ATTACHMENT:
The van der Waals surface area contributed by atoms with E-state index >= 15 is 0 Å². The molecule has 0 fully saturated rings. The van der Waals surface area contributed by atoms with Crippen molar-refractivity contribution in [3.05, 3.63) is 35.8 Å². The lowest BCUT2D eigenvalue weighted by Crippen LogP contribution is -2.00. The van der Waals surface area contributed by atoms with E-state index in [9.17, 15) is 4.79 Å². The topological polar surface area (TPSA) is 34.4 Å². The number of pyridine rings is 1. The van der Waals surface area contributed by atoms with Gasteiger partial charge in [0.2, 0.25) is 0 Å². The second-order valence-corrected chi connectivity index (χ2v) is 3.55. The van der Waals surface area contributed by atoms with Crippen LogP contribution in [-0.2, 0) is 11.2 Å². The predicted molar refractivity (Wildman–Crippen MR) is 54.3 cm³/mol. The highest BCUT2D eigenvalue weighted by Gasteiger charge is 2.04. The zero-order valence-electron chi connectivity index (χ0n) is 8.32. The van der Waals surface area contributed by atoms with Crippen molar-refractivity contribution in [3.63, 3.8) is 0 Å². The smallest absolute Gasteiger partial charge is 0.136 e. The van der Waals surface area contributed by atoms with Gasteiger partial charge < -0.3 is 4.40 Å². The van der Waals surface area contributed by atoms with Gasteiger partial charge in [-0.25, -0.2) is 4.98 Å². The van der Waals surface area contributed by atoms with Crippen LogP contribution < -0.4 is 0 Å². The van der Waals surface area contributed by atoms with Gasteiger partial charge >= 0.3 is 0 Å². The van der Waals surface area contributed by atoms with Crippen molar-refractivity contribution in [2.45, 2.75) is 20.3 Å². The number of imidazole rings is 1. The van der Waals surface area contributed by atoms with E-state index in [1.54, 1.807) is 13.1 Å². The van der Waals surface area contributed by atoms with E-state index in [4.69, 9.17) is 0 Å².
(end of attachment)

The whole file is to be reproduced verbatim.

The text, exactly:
The van der Waals surface area contributed by atoms with E-state index >= 15 is 0 Å². The molecule has 0 fully saturated rings. The van der Waals surface area contributed by atoms with Crippen molar-refractivity contribution in [3.05, 3.63) is 35.8 Å². The lowest BCUT2D eigenvalue weighted by Crippen LogP contribution is -2.00. The van der Waals surface area contributed by atoms with E-state index in [9.17, 15) is 4.79 Å². The topological polar surface area (TPSA) is 34.4 Å². The number of pyridine rings is 1. The van der Waals surface area contributed by atoms with Gasteiger partial charge in [0.2, 0.25) is 0 Å². The second-order valence-corrected chi connectivity index (χ2v) is 3.55. The van der Waals surface area contributed by atoms with Crippen LogP contribution in [-0.2, 0) is 11.2 Å². The predicted molar refractivity (Wildman–Crippen MR) is 54.3 cm³/mol. The highest BCUT2D eigenvalue weighted by Gasteiger charge is 2.04. The zero-order valence-electron chi connectivity index (χ0n) is 8.32. The van der Waals surface area contributed by atoms with Crippen molar-refractivity contribution in [3.63, 3.8) is 0 Å². The smallest absolute Gasteiger partial charge is 0.136 e. The van der Waals surface area contributed by atoms with Gasteiger partial charge < -0.3 is 4.40 Å². The van der Waals surface area contributed by atoms with Gasteiger partial charge in [-0.25, -0.2) is 4.98 Å². The van der Waals surface area contributed by atoms with Crippen LogP contribution < -0.4 is 0 Å². The van der Waals surface area contributed by atoms with Gasteiger partial charge >= 0.3 is 0 Å². The van der Waals surface area contributed by atoms with Crippen molar-refractivity contribution in [2.45, 2.75) is 20.3 Å². The number of imidazole rings is 1. The van der Waals surface area contributed by atoms with E-state index in [1.54, 1.807) is 13.1 Å². The van der Waals surface area contributed by atoms with E-state index in [4.69, 9.17) is 0 Å².